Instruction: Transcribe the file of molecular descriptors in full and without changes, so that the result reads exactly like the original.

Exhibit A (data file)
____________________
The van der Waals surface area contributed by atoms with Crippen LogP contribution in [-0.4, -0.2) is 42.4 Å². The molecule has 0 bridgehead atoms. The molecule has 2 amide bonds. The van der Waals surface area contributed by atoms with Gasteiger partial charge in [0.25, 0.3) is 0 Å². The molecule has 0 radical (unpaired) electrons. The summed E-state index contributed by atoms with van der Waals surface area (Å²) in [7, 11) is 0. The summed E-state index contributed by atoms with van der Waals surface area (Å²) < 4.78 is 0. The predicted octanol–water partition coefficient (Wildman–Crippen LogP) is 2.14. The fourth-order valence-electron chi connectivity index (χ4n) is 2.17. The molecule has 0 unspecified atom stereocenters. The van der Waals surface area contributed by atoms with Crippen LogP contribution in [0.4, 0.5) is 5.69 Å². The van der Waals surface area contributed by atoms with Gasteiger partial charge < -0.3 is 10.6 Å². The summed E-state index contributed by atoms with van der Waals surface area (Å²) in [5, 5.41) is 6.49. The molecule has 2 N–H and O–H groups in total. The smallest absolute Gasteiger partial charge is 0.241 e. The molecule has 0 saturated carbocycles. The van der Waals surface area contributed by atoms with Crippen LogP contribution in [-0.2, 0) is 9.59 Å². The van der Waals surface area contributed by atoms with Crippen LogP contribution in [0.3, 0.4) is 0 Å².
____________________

The van der Waals surface area contributed by atoms with Crippen LogP contribution in [-0.4, -0.2) is 42.4 Å². The molecule has 0 bridgehead atoms. The molecule has 2 amide bonds. The van der Waals surface area contributed by atoms with Gasteiger partial charge in [0.25, 0.3) is 0 Å². The molecule has 0 radical (unpaired) electrons. The summed E-state index contributed by atoms with van der Waals surface area (Å²) in [7, 11) is 0. The summed E-state index contributed by atoms with van der Waals surface area (Å²) < 4.78 is 0. The predicted octanol–water partition coefficient (Wildman–Crippen LogP) is 2.14. The fourth-order valence-electron chi connectivity index (χ4n) is 2.17. The molecule has 0 unspecified atom stereocenters. The van der Waals surface area contributed by atoms with Crippen LogP contribution in [0.4, 0.5) is 5.69 Å². The van der Waals surface area contributed by atoms with Gasteiger partial charge < -0.3 is 10.6 Å². The summed E-state index contributed by atoms with van der Waals surface area (Å²) in [5, 5.41) is 6.49. The molecule has 2 N–H and O–H groups in total. The smallest absolute Gasteiger partial charge is 0.241 e. The molecule has 0 saturated carbocycles. The van der Waals surface area contributed by atoms with Crippen LogP contribution in [-0.2, 0) is 9.59 Å². The van der Waals surface area contributed by atoms with Crippen LogP contribution in [0.3, 0.4) is 0 Å².